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Delawareans to experience nature with rail explorers

Delaware Governor Jack Markell takes on of the first rides on the Rail Explorers bikes through scenic Yorklyn. (Zoë Read/WHYY)

Delaware Governor Jack Markell takes on of the first rides on the Rail Explorers bikes through scenic Yorklyn. (Zoë Read/WHYY)

The brand new Rail Explorers in Yorklyn gives visitors a new way to experience nature.

Towering trees and trickling water float by as Mary Joy Lu pedals with her feet, her pink Converse shoes lifting up and down, from a cart traveling along a rail track on top of a small bridge.

As her husband Alex Catchpoole pedals in the seat behind, the gentle breeze touches their faces, the sound of clanking iron fills the air.

It’s a scenic part of Delaware many long-term residents have never seen before. But starting this week Delawareans and tourists will have the opportunity to experience nature as they take a ride through Yorklyn with the Rail Explorers Company—co-owned by Lu and Catchpoole.

“The best thing about it is the experience of facilitating something that makes people happy, and creating these fantastic memories for people young and old,” Catchpoole said.

“If someone goes up to you and says, ‘Thank you so much, this was the best time ever,’ with a big smile on their face then you feel good about what you’re doing.”

During the rail explorer rides, passengers sit on open-air carts and pedal along a rail track while taking in breath-taking views.

Lu and Catchpoole, originally from Australia, learned about the popularity of the vehicles in South Korea, and made an agreement with the designer to launch them in the United States.

Last year the couple began tours in the Adirondacks in New York. This year, the state of Delaware asked them to start a location at 200 Gun Club Road in Yorklyn, formerly home to the now abandoned NVF warehouse site.

Rail Explorers will operate in Delaware between April 21 and June 15 to celebrate the Wilmington & Western Railroad’s 50th anniversary. Passengers will explore the Red Clay Creek on a five mile ride, traveling to the Mt. Cuba public gardens, where they will enjoy a picnic before returning.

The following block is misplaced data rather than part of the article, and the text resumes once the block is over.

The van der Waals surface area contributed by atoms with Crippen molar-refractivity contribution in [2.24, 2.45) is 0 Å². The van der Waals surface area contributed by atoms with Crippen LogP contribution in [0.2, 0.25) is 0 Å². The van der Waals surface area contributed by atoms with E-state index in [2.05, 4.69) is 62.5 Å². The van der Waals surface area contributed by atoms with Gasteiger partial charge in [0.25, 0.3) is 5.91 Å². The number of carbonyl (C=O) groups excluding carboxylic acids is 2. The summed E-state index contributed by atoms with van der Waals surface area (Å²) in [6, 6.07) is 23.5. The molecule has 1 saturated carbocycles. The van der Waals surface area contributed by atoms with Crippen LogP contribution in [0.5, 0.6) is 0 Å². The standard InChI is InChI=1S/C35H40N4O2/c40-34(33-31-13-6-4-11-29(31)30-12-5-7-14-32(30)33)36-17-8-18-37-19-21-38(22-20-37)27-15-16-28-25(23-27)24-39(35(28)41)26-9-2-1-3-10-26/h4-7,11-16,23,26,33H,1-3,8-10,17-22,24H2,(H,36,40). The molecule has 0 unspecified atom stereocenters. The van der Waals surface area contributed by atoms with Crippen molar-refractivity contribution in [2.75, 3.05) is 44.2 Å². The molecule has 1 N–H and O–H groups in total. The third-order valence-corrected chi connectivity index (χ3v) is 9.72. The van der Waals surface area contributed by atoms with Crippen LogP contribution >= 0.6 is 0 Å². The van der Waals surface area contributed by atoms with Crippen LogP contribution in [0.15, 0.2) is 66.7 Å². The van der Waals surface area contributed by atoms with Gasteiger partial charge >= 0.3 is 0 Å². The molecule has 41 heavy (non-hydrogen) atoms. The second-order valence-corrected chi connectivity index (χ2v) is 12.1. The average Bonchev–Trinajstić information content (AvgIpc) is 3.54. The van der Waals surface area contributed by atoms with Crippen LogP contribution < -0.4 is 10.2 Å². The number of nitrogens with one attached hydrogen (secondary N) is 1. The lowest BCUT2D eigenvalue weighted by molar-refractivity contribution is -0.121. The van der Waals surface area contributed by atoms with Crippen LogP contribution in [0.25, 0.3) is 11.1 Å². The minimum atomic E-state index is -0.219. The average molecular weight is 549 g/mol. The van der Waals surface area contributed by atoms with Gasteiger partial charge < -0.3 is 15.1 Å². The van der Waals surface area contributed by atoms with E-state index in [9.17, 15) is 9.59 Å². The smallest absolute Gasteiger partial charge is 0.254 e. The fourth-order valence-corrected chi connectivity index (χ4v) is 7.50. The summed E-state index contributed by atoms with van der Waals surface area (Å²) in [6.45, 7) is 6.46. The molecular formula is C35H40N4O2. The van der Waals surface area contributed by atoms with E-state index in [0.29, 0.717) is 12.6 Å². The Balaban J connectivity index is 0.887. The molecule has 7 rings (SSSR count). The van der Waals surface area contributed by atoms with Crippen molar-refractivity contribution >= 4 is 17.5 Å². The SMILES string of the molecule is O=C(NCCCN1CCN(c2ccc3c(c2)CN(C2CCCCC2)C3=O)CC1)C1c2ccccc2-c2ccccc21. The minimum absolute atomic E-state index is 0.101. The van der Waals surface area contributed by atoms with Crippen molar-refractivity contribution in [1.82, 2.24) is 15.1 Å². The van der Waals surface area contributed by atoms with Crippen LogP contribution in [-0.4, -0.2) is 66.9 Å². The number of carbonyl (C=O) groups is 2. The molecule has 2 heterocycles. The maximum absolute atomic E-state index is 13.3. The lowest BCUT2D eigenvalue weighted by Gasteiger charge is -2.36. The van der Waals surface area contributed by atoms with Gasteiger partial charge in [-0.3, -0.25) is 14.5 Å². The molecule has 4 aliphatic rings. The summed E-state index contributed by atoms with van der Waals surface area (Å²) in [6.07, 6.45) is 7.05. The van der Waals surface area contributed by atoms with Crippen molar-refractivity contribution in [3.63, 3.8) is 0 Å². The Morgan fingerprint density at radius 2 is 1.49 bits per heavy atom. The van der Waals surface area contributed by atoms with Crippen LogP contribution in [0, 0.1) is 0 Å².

“It’s very different to the Adirondacks. In the Adirondacks it’s the forever wilds,” Lu said. “The history of Delaware is 400 years, which is incredible, so things are more manicured, but it’s beautiful.”

Lu and Catchpoole hope the business will return next year. The state has included the rails as part of its plans to turn Yorklyn into a mixed-use residential, commercial and recreational neighborhood.

>On Monday Gov. Jack Markell, D-Delaware, and members of state agencies, took a ride on the explorers.

“The rail exploration ride is a blast and it’s beautiful,” Markell said. “We live in an extraordinary area, but unless you’re on that you don’t appreciate what you have right there.”

Lu said what makes the explorers different from ordinary hiking and bike riding, is that anyone can participate, including the disabled. The business has had customers with cerebral palsy and those who are in wheelchairs.

“I think what is great with this idea is you don’t have to be physically fit, you don’t even have to pedal,” Lu said. “You can go in a group and if you’re unable to pedal the other people can pedal for you.”

She said her customers have ranged from 97 years old to a 1-month-old—and said she enjoys seeing families share memories together.

“They come off the rail bike and have bonded and have shared something, and you should see how empowered the grandparents feel; like, ‘We brought our grandkids to something cool,’” Lu said. “They walk out laughing and they’ve got this moment forever.”

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